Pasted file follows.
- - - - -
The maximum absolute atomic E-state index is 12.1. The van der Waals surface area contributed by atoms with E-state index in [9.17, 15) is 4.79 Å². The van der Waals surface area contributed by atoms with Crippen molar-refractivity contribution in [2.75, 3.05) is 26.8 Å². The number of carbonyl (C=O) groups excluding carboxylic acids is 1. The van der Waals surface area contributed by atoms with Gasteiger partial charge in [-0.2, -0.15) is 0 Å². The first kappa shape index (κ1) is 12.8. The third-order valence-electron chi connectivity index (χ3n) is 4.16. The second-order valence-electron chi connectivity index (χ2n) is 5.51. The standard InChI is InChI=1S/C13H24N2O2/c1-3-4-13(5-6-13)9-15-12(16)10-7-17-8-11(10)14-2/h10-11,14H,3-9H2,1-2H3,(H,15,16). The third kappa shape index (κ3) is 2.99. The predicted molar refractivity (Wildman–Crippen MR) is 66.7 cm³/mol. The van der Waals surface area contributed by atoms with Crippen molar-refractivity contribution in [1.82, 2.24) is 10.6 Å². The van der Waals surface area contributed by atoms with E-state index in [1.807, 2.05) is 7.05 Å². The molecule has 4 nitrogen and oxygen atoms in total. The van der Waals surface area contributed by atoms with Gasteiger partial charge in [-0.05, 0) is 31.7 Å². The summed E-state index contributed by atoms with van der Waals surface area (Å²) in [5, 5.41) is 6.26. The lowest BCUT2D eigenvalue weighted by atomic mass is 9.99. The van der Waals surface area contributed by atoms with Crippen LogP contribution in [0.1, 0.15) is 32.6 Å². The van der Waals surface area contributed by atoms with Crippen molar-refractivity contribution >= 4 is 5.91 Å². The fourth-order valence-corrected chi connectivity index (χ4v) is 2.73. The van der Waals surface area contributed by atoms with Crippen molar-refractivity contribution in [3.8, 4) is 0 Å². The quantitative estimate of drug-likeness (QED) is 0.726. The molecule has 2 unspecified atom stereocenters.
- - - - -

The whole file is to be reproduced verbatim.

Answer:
The maximum absolute atomic E-state index is 12.1. The van der Waals surface area contributed by atoms with E-state index in [9.17, 15) is 4.79 Å². The van der Waals surface area contributed by atoms with Crippen molar-refractivity contribution in [2.75, 3.05) is 26.8 Å². The number of carbonyl (C=O) groups excluding carboxylic acids is 1. The van der Waals surface area contributed by atoms with Gasteiger partial charge in [-0.2, -0.15) is 0 Å². The first kappa shape index (κ1) is 12.8. The third-order valence-electron chi connectivity index (χ3n) is 4.16. The second-order valence-electron chi connectivity index (χ2n) is 5.51. The standard InChI is InChI=1S/C13H24N2O2/c1-3-4-13(5-6-13)9-15-12(16)10-7-17-8-11(10)14-2/h10-11,14H,3-9H2,1-2H3,(H,15,16). The third kappa shape index (κ3) is 2.99. The predicted molar refractivity (Wildman–Crippen MR) is 66.7 cm³/mol. The van der Waals surface area contributed by atoms with Crippen molar-refractivity contribution in [1.82, 2.24) is 10.6 Å². The van der Waals surface area contributed by atoms with E-state index in [1.807, 2.05) is 7.05 Å². The molecule has 4 nitrogen and oxygen atoms in total. The van der Waals surface area contributed by atoms with Gasteiger partial charge in [-0.05, 0) is 31.7 Å². The summed E-state index contributed by atoms with van der Waals surface area (Å²) in [5, 5.41) is 6.26. The lowest BCUT2D eigenvalue weighted by atomic mass is 9.99. The van der Waals surface area contributed by atoms with Crippen LogP contribution in [0.1, 0.15) is 32.6 Å². The van der Waals surface area contributed by atoms with Crippen molar-refractivity contribution >= 4 is 5.91 Å². The fourth-order valence-corrected chi connectivity index (χ4v) is 2.73. The van der Waals surface area contributed by atoms with Crippen molar-refractivity contribution in [3.8, 4) is 0 Å². The quantitative estimate of drug-likeness (QED) is 0.726. The molecule has 2 unspecified atom stereocenters.